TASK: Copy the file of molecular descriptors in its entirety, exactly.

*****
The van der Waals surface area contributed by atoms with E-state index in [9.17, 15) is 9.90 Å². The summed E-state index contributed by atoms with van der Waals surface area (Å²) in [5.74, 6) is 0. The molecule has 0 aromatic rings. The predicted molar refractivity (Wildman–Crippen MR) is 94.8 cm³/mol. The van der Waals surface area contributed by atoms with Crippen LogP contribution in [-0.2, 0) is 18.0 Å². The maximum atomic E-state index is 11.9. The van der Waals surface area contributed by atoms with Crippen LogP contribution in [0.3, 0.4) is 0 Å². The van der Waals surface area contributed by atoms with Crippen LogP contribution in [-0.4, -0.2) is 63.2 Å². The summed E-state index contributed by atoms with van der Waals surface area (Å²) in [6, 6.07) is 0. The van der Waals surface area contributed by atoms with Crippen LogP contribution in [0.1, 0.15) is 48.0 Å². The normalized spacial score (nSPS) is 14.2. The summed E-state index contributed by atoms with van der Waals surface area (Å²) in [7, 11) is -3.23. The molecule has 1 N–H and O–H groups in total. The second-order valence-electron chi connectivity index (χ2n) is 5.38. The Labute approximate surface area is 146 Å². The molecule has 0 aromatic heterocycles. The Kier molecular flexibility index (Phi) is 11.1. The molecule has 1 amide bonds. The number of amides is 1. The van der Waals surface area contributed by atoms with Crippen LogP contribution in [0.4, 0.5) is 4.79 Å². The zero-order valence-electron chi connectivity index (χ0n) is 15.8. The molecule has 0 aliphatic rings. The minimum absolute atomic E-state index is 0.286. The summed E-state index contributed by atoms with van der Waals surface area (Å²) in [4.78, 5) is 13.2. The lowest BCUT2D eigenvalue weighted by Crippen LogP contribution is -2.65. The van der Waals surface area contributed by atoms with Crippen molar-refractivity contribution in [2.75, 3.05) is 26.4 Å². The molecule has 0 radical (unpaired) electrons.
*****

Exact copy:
The van der Waals surface area contributed by atoms with E-state index in [9.17, 15) is 9.90 Å². The summed E-state index contributed by atoms with van der Waals surface area (Å²) in [5.74, 6) is 0. The molecule has 0 aromatic rings. The predicted molar refractivity (Wildman–Crippen MR) is 94.8 cm³/mol. The van der Waals surface area contributed by atoms with Crippen LogP contribution in [-0.2, 0) is 18.0 Å². The maximum atomic E-state index is 11.9. The van der Waals surface area contributed by atoms with Crippen LogP contribution in [0.3, 0.4) is 0 Å². The van der Waals surface area contributed by atoms with Crippen LogP contribution in [-0.4, -0.2) is 63.2 Å². The summed E-state index contributed by atoms with van der Waals surface area (Å²) in [6, 6.07) is 0. The van der Waals surface area contributed by atoms with Crippen LogP contribution in [0.1, 0.15) is 48.0 Å². The normalized spacial score (nSPS) is 14.2. The summed E-state index contributed by atoms with van der Waals surface area (Å²) in [7, 11) is -3.23. The molecule has 1 N–H and O–H groups in total. The second-order valence-electron chi connectivity index (χ2n) is 5.38. The Labute approximate surface area is 146 Å². The molecule has 0 aromatic heterocycles. The Kier molecular flexibility index (Phi) is 11.1. The molecule has 1 amide bonds. The number of amides is 1. The van der Waals surface area contributed by atoms with Crippen LogP contribution in [0.4, 0.5) is 4.79 Å². The zero-order valence-electron chi connectivity index (χ0n) is 15.8. The molecule has 0 aliphatic rings. The minimum absolute atomic E-state index is 0.286. The summed E-state index contributed by atoms with van der Waals surface area (Å²) in [4.78, 5) is 13.2. The lowest BCUT2D eigenvalue weighted by Crippen LogP contribution is -2.65. The van der Waals surface area contributed by atoms with Crippen molar-refractivity contribution in [2.75, 3.05) is 26.4 Å². The molecule has 0 radical (unpaired) electrons.